Date of Conferral
Stress can be heightened during a merger; understanding how acute care nurses who work in a hospital undergoing a merger, experience senior leaders’ use of symbolism may help to promote hospital and leader sustainability. Executive symbolism unfolds into aesthetic experience, normally considered a response to art, with few studies of its existence and benefit to organizational life. The purpose of this phenomenological-hermeneutic study guided by Parker’s aesthetic theory was to examine acute care nurses’ emotional responses and experiences with senior leaders’ use of executive symbolism in the midst of the organizational change. Interviews with 11 acute care registered nurses were recorded and transcribed then used with field notes to begin Ricoeur’s 3-phase manual qualitative analysis process. Finally NVivo was used to organize the themes identified, and aesthetic theory used to guide interpretation of the results. Results revealed 4 themes indicating that nurses experienced senior leader symbolism aesthetically: (a) branding, (b) allocation of resources, (c) restructuring maneuvers, and (d) leader connection. Findings suggest that aesthetic experiences and emotional judgements of acute care nurses are heavily influenced by the symbolism communicated by senior leaders during the chaotic time of a merger. Thus, hospital sustainability and nurses positive emotional experiences may result when senior leaders creatively and intentionally communicate positive aesthetic symbols, thereby promoting positive social change for the nurses, the organization, and the patients served.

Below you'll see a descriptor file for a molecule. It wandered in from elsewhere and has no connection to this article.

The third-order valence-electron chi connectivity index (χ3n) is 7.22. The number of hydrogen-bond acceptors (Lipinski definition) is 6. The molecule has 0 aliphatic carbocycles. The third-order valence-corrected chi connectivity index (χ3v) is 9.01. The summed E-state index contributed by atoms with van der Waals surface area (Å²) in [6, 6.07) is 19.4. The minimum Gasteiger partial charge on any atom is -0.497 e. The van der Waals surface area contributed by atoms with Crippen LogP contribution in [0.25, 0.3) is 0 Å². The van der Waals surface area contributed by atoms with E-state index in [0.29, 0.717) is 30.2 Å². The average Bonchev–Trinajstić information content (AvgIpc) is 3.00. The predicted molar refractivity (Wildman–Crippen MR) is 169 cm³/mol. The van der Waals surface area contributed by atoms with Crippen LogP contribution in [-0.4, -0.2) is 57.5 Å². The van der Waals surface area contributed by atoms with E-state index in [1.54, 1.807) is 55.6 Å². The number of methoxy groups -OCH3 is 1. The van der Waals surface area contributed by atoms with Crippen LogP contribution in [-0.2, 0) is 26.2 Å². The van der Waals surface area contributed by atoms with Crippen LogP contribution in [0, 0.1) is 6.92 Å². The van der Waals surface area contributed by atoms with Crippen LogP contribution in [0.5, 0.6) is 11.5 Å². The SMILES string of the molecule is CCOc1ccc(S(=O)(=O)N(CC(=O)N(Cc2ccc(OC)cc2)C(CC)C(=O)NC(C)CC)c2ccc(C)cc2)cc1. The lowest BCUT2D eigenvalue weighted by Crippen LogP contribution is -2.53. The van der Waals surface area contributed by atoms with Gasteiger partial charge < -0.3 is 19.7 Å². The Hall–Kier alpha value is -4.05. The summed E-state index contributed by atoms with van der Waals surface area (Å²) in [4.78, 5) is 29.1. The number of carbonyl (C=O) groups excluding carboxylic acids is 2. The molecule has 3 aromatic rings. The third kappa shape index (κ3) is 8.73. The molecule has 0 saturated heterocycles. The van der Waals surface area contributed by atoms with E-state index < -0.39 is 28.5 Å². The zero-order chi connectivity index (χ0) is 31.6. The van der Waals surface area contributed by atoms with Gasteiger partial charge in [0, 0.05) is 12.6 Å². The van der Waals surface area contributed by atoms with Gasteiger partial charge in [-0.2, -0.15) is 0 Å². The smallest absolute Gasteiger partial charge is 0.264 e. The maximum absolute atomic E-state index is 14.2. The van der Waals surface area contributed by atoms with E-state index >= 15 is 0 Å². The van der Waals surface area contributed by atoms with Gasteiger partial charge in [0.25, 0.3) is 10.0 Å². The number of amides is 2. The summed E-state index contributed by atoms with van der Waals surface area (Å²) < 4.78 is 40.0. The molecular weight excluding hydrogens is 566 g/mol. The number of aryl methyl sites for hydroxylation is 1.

Easler, Lucinda A., "Nurses’ Aesthetic Responses and Emotional Judgements to Senior Leaders’ Symbolism" (2020). Walden Dissertations and Doctoral Studies. 9106.